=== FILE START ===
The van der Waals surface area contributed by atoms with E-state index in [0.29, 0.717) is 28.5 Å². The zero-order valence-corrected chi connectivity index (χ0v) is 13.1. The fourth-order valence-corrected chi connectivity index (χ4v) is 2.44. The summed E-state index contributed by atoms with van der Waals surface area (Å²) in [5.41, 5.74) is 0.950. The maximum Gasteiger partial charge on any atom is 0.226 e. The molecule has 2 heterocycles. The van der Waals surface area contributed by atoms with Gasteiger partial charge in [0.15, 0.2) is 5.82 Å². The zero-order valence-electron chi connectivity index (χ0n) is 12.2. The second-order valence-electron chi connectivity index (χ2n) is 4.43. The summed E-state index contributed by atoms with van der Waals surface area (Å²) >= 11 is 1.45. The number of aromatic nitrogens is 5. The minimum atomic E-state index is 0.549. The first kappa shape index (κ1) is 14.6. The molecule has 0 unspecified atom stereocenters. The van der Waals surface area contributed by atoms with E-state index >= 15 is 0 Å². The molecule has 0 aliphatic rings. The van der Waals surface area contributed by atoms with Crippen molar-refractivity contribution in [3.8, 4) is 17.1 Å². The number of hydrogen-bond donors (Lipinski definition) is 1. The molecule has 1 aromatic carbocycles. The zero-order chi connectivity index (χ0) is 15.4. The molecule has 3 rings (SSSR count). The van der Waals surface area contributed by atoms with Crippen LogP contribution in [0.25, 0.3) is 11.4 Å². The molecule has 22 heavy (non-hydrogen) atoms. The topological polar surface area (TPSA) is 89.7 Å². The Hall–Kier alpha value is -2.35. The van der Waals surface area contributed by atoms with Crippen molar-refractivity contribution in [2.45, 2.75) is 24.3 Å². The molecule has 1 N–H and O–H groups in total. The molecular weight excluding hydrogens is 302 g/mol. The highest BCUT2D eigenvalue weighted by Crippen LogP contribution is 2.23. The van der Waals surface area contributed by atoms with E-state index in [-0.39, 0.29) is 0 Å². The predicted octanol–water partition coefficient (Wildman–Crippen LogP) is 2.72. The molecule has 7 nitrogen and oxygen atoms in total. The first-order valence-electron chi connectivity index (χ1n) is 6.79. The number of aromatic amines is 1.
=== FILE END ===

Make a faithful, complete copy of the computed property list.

The van der Waals surface area contributed by atoms with E-state index in [0.29, 0.717) is 28.5 Å². The zero-order valence-corrected chi connectivity index (χ0v) is 13.1. The fourth-order valence-corrected chi connectivity index (χ4v) is 2.44. The summed E-state index contributed by atoms with van der Waals surface area (Å²) in [5.41, 5.74) is 0.950. The maximum Gasteiger partial charge on any atom is 0.226 e. The molecule has 2 heterocycles. The van der Waals surface area contributed by atoms with Gasteiger partial charge in [0.15, 0.2) is 5.82 Å². The zero-order valence-electron chi connectivity index (χ0n) is 12.2. The second-order valence-electron chi connectivity index (χ2n) is 4.43. The summed E-state index contributed by atoms with van der Waals surface area (Å²) >= 11 is 1.45. The number of aromatic nitrogens is 5. The minimum atomic E-state index is 0.549. The first kappa shape index (κ1) is 14.6. The molecule has 0 unspecified atom stereocenters. The van der Waals surface area contributed by atoms with E-state index >= 15 is 0 Å². The molecule has 0 aliphatic rings. The van der Waals surface area contributed by atoms with Crippen molar-refractivity contribution in [3.8, 4) is 17.1 Å². The number of hydrogen-bond donors (Lipinski definition) is 1. The molecule has 1 aromatic carbocycles. The zero-order chi connectivity index (χ0) is 15.4. The molecule has 3 rings (SSSR count). The van der Waals surface area contributed by atoms with Crippen LogP contribution in [0.25, 0.3) is 11.4 Å². The molecule has 22 heavy (non-hydrogen) atoms. The topological polar surface area (TPSA) is 89.7 Å². The Hall–Kier alpha value is -2.35. The van der Waals surface area contributed by atoms with Crippen molar-refractivity contribution in [2.45, 2.75) is 24.3 Å². The molecule has 1 N–H and O–H groups in total. The molecular weight excluding hydrogens is 302 g/mol. The highest BCUT2D eigenvalue weighted by Crippen LogP contribution is 2.23. The van der Waals surface area contributed by atoms with E-state index in [-0.39, 0.29) is 0 Å². The predicted octanol–water partition coefficient (Wildman–Crippen LogP) is 2.72. The molecule has 7 nitrogen and oxygen atoms in total. The first-order valence-electron chi connectivity index (χ1n) is 6.79. The number of aromatic amines is 1.